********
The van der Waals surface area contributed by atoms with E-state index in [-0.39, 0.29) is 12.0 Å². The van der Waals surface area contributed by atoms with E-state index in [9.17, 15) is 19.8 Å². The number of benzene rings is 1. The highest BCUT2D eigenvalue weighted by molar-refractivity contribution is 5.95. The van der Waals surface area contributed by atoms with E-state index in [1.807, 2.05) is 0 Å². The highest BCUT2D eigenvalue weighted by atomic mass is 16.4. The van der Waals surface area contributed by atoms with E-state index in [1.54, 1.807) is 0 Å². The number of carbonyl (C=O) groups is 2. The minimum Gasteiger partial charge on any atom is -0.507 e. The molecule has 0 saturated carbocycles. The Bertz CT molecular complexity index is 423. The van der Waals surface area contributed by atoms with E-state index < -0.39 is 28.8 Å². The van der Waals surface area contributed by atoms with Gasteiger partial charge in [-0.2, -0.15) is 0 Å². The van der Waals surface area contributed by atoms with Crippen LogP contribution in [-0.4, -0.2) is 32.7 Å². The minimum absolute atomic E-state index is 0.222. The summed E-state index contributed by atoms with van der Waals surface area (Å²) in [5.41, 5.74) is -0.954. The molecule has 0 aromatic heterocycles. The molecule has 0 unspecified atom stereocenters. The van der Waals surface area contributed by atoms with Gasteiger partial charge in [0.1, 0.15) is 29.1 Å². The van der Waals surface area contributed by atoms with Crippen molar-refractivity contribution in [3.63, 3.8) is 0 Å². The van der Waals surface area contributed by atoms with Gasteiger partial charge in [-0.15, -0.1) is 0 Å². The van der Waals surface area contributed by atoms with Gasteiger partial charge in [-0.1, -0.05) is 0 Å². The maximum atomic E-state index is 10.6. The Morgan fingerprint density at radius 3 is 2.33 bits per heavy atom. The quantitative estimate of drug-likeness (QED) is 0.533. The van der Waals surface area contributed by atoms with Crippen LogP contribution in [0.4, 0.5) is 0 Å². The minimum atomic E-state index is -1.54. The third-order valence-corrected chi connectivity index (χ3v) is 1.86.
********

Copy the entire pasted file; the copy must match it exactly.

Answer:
The van der Waals surface area contributed by atoms with E-state index in [-0.39, 0.29) is 12.0 Å². The van der Waals surface area contributed by atoms with E-state index in [9.17, 15) is 19.8 Å². The number of benzene rings is 1. The highest BCUT2D eigenvalue weighted by molar-refractivity contribution is 5.95. The van der Waals surface area contributed by atoms with E-state index in [1.807, 2.05) is 0 Å². The highest BCUT2D eigenvalue weighted by atomic mass is 16.4. The van der Waals surface area contributed by atoms with E-state index in [1.54, 1.807) is 0 Å². The number of carbonyl (C=O) groups is 2. The minimum Gasteiger partial charge on any atom is -0.507 e. The molecule has 0 saturated carbocycles. The Bertz CT molecular complexity index is 423. The van der Waals surface area contributed by atoms with E-state index < -0.39 is 28.8 Å². The van der Waals surface area contributed by atoms with Gasteiger partial charge in [-0.2, -0.15) is 0 Å². The van der Waals surface area contributed by atoms with Crippen LogP contribution in [-0.4, -0.2) is 32.7 Å². The minimum absolute atomic E-state index is 0.222. The summed E-state index contributed by atoms with van der Waals surface area (Å²) in [5.41, 5.74) is -0.954. The molecule has 0 aromatic heterocycles. The molecule has 0 unspecified atom stereocenters. The van der Waals surface area contributed by atoms with Gasteiger partial charge in [0.1, 0.15) is 29.1 Å². The van der Waals surface area contributed by atoms with Crippen molar-refractivity contribution in [3.63, 3.8) is 0 Å². The van der Waals surface area contributed by atoms with Gasteiger partial charge in [-0.15, -0.1) is 0 Å². The van der Waals surface area contributed by atoms with Gasteiger partial charge in [-0.1, -0.05) is 0 Å². The maximum atomic E-state index is 10.6. The Morgan fingerprint density at radius 3 is 2.33 bits per heavy atom. The quantitative estimate of drug-likeness (QED) is 0.533. The van der Waals surface area contributed by atoms with Crippen LogP contribution in [0.4, 0.5) is 0 Å². The minimum atomic E-state index is -1.54. The third-order valence-corrected chi connectivity index (χ3v) is 1.86.